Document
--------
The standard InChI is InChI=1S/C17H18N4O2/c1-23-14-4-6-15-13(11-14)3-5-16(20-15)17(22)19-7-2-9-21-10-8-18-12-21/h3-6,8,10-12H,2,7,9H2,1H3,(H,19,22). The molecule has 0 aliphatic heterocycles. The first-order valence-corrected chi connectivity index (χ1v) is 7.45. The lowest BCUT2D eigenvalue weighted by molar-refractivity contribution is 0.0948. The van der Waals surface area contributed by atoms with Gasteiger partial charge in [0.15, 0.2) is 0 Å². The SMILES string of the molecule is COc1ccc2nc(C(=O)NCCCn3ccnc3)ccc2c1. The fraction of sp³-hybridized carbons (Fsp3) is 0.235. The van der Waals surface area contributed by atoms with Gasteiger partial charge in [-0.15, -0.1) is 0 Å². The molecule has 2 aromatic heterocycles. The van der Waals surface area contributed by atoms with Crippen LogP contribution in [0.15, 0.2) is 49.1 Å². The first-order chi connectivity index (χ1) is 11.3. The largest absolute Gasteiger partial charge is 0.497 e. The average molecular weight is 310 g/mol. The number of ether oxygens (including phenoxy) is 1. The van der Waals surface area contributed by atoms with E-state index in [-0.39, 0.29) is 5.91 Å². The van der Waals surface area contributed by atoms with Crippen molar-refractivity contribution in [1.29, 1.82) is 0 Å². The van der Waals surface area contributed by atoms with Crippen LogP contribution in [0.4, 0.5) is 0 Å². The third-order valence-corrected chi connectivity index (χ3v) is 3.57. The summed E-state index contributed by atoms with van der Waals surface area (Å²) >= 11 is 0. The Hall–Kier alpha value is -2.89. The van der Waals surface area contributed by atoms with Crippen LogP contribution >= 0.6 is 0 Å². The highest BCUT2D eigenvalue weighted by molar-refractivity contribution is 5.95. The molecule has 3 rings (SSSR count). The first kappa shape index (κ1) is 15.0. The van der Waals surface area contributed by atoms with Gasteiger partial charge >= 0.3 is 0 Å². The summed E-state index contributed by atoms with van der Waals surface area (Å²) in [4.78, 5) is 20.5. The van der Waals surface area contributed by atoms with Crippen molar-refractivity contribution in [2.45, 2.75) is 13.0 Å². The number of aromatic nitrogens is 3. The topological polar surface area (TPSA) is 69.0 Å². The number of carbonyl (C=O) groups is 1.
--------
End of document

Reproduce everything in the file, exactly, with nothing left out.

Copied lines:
The standard InChI is InChI=1S/C17H18N4O2/c1-23-14-4-6-15-13(11-14)3-5-16(20-15)17(22)19-7-2-9-21-10-8-18-12-21/h3-6,8,10-12H,2,7,9H2,1H3,(H,19,22). The molecule has 0 aliphatic heterocycles. The first-order valence-corrected chi connectivity index (χ1v) is 7.45. The lowest BCUT2D eigenvalue weighted by molar-refractivity contribution is 0.0948. The van der Waals surface area contributed by atoms with Gasteiger partial charge in [0.15, 0.2) is 0 Å². The SMILES string of the molecule is COc1ccc2nc(C(=O)NCCCn3ccnc3)ccc2c1. The fraction of sp³-hybridized carbons (Fsp3) is 0.235. The van der Waals surface area contributed by atoms with Gasteiger partial charge in [-0.15, -0.1) is 0 Å². The molecule has 2 aromatic heterocycles. The van der Waals surface area contributed by atoms with Crippen LogP contribution in [0.15, 0.2) is 49.1 Å². The first-order chi connectivity index (χ1) is 11.3. The largest absolute Gasteiger partial charge is 0.497 e. The average molecular weight is 310 g/mol. The number of ether oxygens (including phenoxy) is 1. The van der Waals surface area contributed by atoms with E-state index in [-0.39, 0.29) is 5.91 Å². The van der Waals surface area contributed by atoms with Crippen molar-refractivity contribution in [1.29, 1.82) is 0 Å². The van der Waals surface area contributed by atoms with Crippen LogP contribution in [0.4, 0.5) is 0 Å². The third-order valence-corrected chi connectivity index (χ3v) is 3.57. The summed E-state index contributed by atoms with van der Waals surface area (Å²) >= 11 is 0. The Hall–Kier alpha value is -2.89. The van der Waals surface area contributed by atoms with Crippen LogP contribution >= 0.6 is 0 Å². The highest BCUT2D eigenvalue weighted by molar-refractivity contribution is 5.95. The molecule has 3 rings (SSSR count). The first kappa shape index (κ1) is 15.0. The van der Waals surface area contributed by atoms with Gasteiger partial charge >= 0.3 is 0 Å². The summed E-state index contributed by atoms with van der Waals surface area (Å²) in [4.78, 5) is 20.5. The van der Waals surface area contributed by atoms with Crippen molar-refractivity contribution in [2.45, 2.75) is 13.0 Å². The number of aromatic nitrogens is 3. The topological polar surface area (TPSA) is 69.0 Å². The number of carbonyl (C=O) groups is 1.